June 2, 2017

FASB's Technical Correction Affects Accounting for Loan Participations

By Christopher Johnson, CPA, Senior Manager, Assurance Services

FASB's Technical Correction Affects Accounting for Loan Participations

Periodically, the Financial Accounting Standards Board (“FASB”) issues Accounting Standards Updates (“ASU”) that comprise a host of unrelated topics, as is the case with ASU No. 2019-19 “Technical Corrections and Improvements,” issued in December of 2016. This ASU was effective upon issuance with the exception of six specific amendments considered to have the potential to change current practice and which included transition guidance as a result. Additionally, five of the six amendments required prospective application due to the potential for the use of hindsight with respect to fair value measurements. This article examines one of these: an amendment to “Subtopic 860-20, Transfers and Servicing-Sales of Financial Assets.”

This amendment provides clarification as to the correct manner of determining effective control over financial assets that have been transferred. Although broad in scope, the issue of effective control over transferred financial assets has most notably been applicable in the community banking setting with regards to loan sales, and particularly loan participations which must meet the criteria for sale recognition in order to qualify for presentation on the balance sheet at the net (retained) balance. When the sale criteria are not met, the accounting for such a participation would be consistent with that of secured borrowings, essentially requiring a liability to be recorded by the originating institution representing a debt obligation to the participating institution, and the gross presentation of the loan balance. This can have a number of unintended consequences, including regulatory impact associated with capital maintenance, legal lending limits, and loan concentrations, and can also affect the legal rights of the participating institution in the event the originating institution were to fail.

This is not a new area of focus for the FASB; in fact, over the past decade there have been a number of related changes that sent vendors back to the press to generate revised and conforming participation agreements for their community banking clients. The current FASB guidance contained in ASC 860-10-40 includes the following criteria for recognizing the sale of a participating interest between non-related entities:

  1. A proportionate (pro rata) ownership interest in an entire financial asset is transferred.
  2. All cash flows received from the entire financial asset are divided proportionately among the participating interest holders.
  3. No participating interest holder is entitled to receive cash before any other participating interest holder under its contractual rights as a participating interest holder.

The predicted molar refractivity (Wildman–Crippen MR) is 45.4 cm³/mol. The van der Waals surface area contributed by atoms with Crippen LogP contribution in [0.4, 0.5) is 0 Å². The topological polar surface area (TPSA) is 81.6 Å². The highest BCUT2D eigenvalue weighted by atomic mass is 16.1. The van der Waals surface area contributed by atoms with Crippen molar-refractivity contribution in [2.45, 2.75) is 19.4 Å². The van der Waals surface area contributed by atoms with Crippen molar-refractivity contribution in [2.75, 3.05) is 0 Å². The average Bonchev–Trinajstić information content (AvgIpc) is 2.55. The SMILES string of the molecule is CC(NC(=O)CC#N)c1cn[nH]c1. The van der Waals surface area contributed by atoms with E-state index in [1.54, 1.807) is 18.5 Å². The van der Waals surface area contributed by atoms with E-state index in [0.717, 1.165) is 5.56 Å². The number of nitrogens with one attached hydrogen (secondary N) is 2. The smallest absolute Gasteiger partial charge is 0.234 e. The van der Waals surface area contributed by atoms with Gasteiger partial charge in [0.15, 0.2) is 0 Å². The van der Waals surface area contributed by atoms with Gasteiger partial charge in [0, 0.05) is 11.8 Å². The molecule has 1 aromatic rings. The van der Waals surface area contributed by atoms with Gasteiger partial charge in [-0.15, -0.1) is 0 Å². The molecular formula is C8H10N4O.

4. No party has the right to pledge or exchange the entire financial asset unless all participating interest holders agree to pledge or exchange the entire financial asset.
  5. Available evidence provides reasonable assurance that the transferred financial assets would be beyond the reach of the powers of a bankruptcy trustee or other receiver for the transferor or any of its consolidated affiliates (that are not bankruptcy-remote entities) included in the (transferor’s) financial statements being presented and its creditors.
  6. The absence of transferor-imposed or other conditions on a transferee’s right to pledge or exchange that both constrain a transferee from pledging or exchanging and, through that constraint, provide more than a trivial benefit to the transferor. Judgment is required to assess whether a particular condition results in a constraint. Judgment also is required to assess whether a constraint provides a more-than-trivial benefit to the transferor.

An important disclaimer: the above represents a summarized list of just some of the more prevalent considerations for recognition as a sale and application of the accounting typically afforded to most (true) participation arrangements, and is far from all-inclusive. That said, these considerations bear relevance to the determination of effective control over transferred financial assets, which is the aspect of the guidance impacted by the amendment in ASU 2016-19.

Specifically, the amendment affects this determination in circumstances where a contingency may result in a transferor regaining effective control over transferred financial assets. In other words, instances in which sale treatment is initially applied, but because of any number of contingencies that could be present in a participation agreement, circumstances arise which give the transferor the option to reacquire the participating institution’s share of a loan. The amendment clarifies that, in such circumstance, the transferor must consider a) whether it has the unilateral right to purchase a specific transferred financial asset, and b) whether that unilateral right provides a more-than-trivial benefit to the transferor. Regardless of the transferor’s intent, if both conditions are met, the transaction no longer meets the sale criterion and effectively becomes a secured borrowing transaction, complete with the less desirable accounting treatment. This requirement was present prior to ASU 2016-19, although conflicting language prompted the amendment to provide clarification.

While this FASB development may not directly impact your institution, it certainly serves as an important reminder of the significant impact that each sentence or phrase in a sale or participation agreement can have on your financial reporting and regulatory compliance. Regular review of the current language in your agreements is strongly encouraged and, given the technical nature and potential for significant impact of this particular topic, when uncertainties are identified, you’re also encouraged to (you guessed it) ask Marcum!